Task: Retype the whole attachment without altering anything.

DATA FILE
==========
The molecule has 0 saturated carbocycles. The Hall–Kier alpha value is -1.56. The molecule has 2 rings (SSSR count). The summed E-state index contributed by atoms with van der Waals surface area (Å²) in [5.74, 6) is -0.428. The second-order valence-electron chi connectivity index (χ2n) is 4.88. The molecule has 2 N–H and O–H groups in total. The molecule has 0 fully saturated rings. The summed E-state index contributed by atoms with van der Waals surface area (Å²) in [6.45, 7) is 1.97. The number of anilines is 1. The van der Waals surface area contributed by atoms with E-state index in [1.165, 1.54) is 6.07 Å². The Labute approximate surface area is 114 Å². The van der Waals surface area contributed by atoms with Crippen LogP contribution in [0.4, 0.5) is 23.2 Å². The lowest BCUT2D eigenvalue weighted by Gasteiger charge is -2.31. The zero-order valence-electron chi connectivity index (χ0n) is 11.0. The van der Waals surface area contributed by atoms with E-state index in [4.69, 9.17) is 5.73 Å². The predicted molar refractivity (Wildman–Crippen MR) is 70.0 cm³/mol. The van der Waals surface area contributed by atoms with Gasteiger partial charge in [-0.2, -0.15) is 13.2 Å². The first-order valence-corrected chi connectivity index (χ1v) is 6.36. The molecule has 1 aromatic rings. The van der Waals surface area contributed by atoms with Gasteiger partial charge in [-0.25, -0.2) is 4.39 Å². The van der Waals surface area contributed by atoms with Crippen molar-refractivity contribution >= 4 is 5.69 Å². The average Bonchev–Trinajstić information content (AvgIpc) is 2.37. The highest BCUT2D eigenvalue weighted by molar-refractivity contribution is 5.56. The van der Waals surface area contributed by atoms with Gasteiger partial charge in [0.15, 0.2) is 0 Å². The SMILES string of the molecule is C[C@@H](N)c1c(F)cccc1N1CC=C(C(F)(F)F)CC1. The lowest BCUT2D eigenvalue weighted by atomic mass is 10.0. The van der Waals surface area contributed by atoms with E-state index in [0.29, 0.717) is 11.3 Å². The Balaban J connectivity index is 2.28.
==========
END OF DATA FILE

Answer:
The molecule has 0 saturated carbocycles. The Hall–Kier alpha value is -1.56. The molecule has 2 rings (SSSR count). The summed E-state index contributed by atoms with van der Waals surface area (Å²) in [5.74, 6) is -0.428. The second-order valence-electron chi connectivity index (χ2n) is 4.88. The molecule has 2 N–H and O–H groups in total. The molecule has 0 fully saturated rings. The summed E-state index contributed by atoms with van der Waals surface area (Å²) in [6.45, 7) is 1.97. The number of anilines is 1. The van der Waals surface area contributed by atoms with E-state index in [1.165, 1.54) is 6.07 Å². The Labute approximate surface area is 114 Å². The van der Waals surface area contributed by atoms with Crippen LogP contribution in [0.4, 0.5) is 23.2 Å². The lowest BCUT2D eigenvalue weighted by Gasteiger charge is -2.31. The zero-order valence-electron chi connectivity index (χ0n) is 11.0. The van der Waals surface area contributed by atoms with E-state index in [4.69, 9.17) is 5.73 Å². The predicted molar refractivity (Wildman–Crippen MR) is 70.0 cm³/mol. The van der Waals surface area contributed by atoms with Gasteiger partial charge in [-0.2, -0.15) is 13.2 Å². The first-order valence-corrected chi connectivity index (χ1v) is 6.36. The molecule has 1 aromatic rings. The van der Waals surface area contributed by atoms with Gasteiger partial charge in [-0.25, -0.2) is 4.39 Å². The van der Waals surface area contributed by atoms with Crippen molar-refractivity contribution >= 4 is 5.69 Å². The average Bonchev–Trinajstić information content (AvgIpc) is 2.37. The highest BCUT2D eigenvalue weighted by molar-refractivity contribution is 5.56. The van der Waals surface area contributed by atoms with Gasteiger partial charge in [0.15, 0.2) is 0 Å². The SMILES string of the molecule is C[C@@H](N)c1c(F)cccc1N1CC=C(C(F)(F)F)CC1. The lowest BCUT2D eigenvalue weighted by atomic mass is 10.0. The van der Waals surface area contributed by atoms with E-state index in [0.29, 0.717) is 11.3 Å². The Balaban J connectivity index is 2.28.